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Friday 24 May 2019
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TTFA red card for Look Loy?

Outspoken Board member’s appointment queried

FLASHBACK : In this March 20 file photo, Super League president Keith Look Loy, left, and his attorney Matthew Gayle chat at the Hall of Justice, Port of Spain, after he scored a victory against the TT Football Association. PHOTO BY SUREASH CHOLAI
FLASHBACK : In this March 20 file photo, Super League president Keith Look Loy, left, and his attorney Matthew Gayle chat at the Hall of Justice, Port of Spain, after he scored a victory against the TT Football Association. PHOTO BY SUREASH CHOLAI

INSTEAD of seeking ways to fix its debt crisis, as requested by Fifa and Concacaf officials in a recent visit, the TT Football Association (TTFA) will discuss the legitimacy of outspoken member Keith Look Loy's appointment to the board of directors in 2017, at a board meeting on Wednesday.

Newsday received a copy of an email of the agenda of the meeting. It showed recently appointed TTFA general secretary Camara David tabling "Board Appointment Issue" as item number two.

However, there has already been major push back from several other board members and ordinary members, who have questioned the president and general secretary's motives, especially as there are current and potentially crippling issues plaguing the association, including its mounting debts, the bank accounts ordered frozen by the courts, the lack of activity by several national football teams, non-payment of salaries, among others.

David informed Look Loy of the query on Saturday, saying the issue arose because of his receipt of legal advice, sought from attorney and former chairman of the constitution committee, Elton Prescott SC, after an enquiry was made by a member, Mike Awai.

Awai wrote to TTFA members in February, citing article 24.3 of the TTFA constitution, which he said indicated that a quorum was required for Look Loy's election.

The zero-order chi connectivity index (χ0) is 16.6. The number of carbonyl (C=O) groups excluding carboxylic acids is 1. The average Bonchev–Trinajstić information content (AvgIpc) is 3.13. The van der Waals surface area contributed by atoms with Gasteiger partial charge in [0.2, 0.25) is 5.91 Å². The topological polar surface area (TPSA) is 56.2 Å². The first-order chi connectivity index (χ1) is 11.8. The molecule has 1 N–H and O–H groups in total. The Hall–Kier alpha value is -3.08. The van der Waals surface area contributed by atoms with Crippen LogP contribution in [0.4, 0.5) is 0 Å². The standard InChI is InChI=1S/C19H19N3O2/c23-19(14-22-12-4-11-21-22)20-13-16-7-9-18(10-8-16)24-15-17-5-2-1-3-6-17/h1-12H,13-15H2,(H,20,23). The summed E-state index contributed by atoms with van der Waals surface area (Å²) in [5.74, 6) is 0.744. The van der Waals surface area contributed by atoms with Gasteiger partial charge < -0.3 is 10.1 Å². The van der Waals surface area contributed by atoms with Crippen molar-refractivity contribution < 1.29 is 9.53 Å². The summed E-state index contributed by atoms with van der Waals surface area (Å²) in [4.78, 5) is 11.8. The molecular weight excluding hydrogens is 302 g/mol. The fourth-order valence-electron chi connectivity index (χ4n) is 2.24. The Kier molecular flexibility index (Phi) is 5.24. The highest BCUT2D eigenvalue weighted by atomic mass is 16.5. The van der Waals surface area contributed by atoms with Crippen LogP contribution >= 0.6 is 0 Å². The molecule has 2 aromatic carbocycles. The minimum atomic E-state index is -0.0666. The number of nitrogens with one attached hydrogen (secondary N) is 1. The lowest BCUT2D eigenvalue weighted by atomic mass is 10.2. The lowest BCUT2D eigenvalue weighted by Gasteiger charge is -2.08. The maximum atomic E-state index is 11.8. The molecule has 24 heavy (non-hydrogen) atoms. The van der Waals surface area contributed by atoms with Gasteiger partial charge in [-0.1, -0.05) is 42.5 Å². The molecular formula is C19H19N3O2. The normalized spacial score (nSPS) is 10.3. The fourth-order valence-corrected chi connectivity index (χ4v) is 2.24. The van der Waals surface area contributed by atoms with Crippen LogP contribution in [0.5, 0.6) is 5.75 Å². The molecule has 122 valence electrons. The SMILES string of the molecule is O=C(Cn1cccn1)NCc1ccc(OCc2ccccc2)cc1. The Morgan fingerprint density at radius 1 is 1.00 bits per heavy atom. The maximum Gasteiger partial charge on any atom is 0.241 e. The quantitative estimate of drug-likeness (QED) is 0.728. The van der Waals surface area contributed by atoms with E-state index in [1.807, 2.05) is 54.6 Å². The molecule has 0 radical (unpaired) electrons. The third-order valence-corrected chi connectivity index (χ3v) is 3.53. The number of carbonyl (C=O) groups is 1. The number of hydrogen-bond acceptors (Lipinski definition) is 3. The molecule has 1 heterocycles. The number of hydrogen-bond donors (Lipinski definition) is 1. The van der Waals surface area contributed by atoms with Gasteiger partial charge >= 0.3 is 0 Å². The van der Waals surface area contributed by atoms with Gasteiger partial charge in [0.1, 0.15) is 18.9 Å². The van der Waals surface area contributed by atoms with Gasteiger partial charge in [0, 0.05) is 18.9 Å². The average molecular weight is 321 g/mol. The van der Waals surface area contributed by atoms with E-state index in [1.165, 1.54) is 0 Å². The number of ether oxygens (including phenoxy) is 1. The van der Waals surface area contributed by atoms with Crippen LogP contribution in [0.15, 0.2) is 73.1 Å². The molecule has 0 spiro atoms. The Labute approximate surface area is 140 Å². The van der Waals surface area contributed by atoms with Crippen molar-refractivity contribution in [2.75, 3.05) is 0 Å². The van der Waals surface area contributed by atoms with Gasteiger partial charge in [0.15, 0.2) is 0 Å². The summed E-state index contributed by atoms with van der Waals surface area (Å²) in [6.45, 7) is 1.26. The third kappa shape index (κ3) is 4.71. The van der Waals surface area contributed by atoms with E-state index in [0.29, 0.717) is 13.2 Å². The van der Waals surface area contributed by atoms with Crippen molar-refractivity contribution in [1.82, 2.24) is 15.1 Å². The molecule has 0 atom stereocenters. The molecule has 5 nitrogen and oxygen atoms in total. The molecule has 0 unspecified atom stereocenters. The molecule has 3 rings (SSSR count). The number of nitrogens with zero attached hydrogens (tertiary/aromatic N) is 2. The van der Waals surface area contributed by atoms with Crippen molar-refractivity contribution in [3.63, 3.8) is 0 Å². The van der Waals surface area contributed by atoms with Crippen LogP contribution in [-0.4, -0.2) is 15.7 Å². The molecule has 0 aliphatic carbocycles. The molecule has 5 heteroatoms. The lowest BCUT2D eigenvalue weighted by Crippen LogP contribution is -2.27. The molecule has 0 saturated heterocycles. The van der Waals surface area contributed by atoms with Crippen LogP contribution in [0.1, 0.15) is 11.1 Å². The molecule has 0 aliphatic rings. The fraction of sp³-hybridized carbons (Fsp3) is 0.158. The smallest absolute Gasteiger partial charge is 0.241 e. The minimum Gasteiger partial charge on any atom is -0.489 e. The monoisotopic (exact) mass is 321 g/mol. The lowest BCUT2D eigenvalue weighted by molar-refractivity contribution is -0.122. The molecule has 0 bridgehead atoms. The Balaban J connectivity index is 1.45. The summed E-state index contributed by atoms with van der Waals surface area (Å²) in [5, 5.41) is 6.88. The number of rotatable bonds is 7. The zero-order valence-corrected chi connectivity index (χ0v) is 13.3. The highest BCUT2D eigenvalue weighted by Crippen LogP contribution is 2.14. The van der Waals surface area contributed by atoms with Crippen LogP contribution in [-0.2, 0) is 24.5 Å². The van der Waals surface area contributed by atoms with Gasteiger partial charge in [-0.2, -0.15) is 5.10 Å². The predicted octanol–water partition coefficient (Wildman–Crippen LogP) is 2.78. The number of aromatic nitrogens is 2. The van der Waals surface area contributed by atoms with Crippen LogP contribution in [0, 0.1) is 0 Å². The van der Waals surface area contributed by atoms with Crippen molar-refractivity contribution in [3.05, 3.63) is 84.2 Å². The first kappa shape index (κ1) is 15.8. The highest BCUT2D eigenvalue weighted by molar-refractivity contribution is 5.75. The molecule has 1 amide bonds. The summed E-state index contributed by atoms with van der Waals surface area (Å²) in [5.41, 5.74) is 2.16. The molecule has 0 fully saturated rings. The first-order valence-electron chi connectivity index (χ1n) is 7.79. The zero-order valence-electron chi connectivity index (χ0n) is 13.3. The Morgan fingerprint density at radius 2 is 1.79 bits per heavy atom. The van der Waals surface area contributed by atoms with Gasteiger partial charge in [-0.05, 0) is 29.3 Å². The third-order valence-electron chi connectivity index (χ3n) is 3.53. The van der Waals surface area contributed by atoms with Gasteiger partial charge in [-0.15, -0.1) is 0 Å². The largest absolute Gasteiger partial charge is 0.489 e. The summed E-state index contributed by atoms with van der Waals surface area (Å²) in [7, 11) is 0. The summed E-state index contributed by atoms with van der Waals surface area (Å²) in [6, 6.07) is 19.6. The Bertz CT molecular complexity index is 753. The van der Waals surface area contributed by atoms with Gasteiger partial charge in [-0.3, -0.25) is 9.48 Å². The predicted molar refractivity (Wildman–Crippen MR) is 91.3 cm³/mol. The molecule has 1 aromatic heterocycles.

It states: “A quorum is not required for the second meeting of the General Meeting unless any item on the Agenda proposed the amendment of the constitution, the election of a member of the Board of Directors, the dismissal of a member of a body of the TTFA, the expulsion of a Member or the dissolution of the TTFA.”

David subsequently wrote Prescott for advice, to which Prescott responded, "It appears to me that the cited passage from Article 24 of the constitution of the TTFA makes it obligatory that a quorum is required at a reconvened meeting which includes on the agenda, the election of members of the Board.

With this response, Camara wrote Look Loy with the legal opinion attached and said he would be required to respond by Wednesday's board meeting.

That e-mail was shared with the board and other members, several of whom quickly responded with questions of their own to the general secretary and president David John-Williams.

They included Sharon Warrick and Joseph Taylor, as well as ordinary member Clynt Tayor, who said the move appears to be part of an effort to muzzle Look Loy, a most vocal critic of John-Williams' style of leadership.

Look Loy recently won a lawsuit against the organisation for access to documents pertaining to the Home of Football project in Couva, including contracts and the list of contractors connected to the project – information which John-Williams, for months, refused to release to his own board.

Incidentally, when FIFA and Concacaf officials visited TT last week, they requested TTFA's board of directors offer solutions to address the body's debt.

Look Loy gave the visiting contingent a three-part proposal. The first part he said would require the immediate resignation of John-Williams and vice-president Ewing Davis, so that the football body can once again begin speaking to creditors.

"(There are creditors) who will talk, but not to them (John-Williams and Davis),” Look Loy told the officials.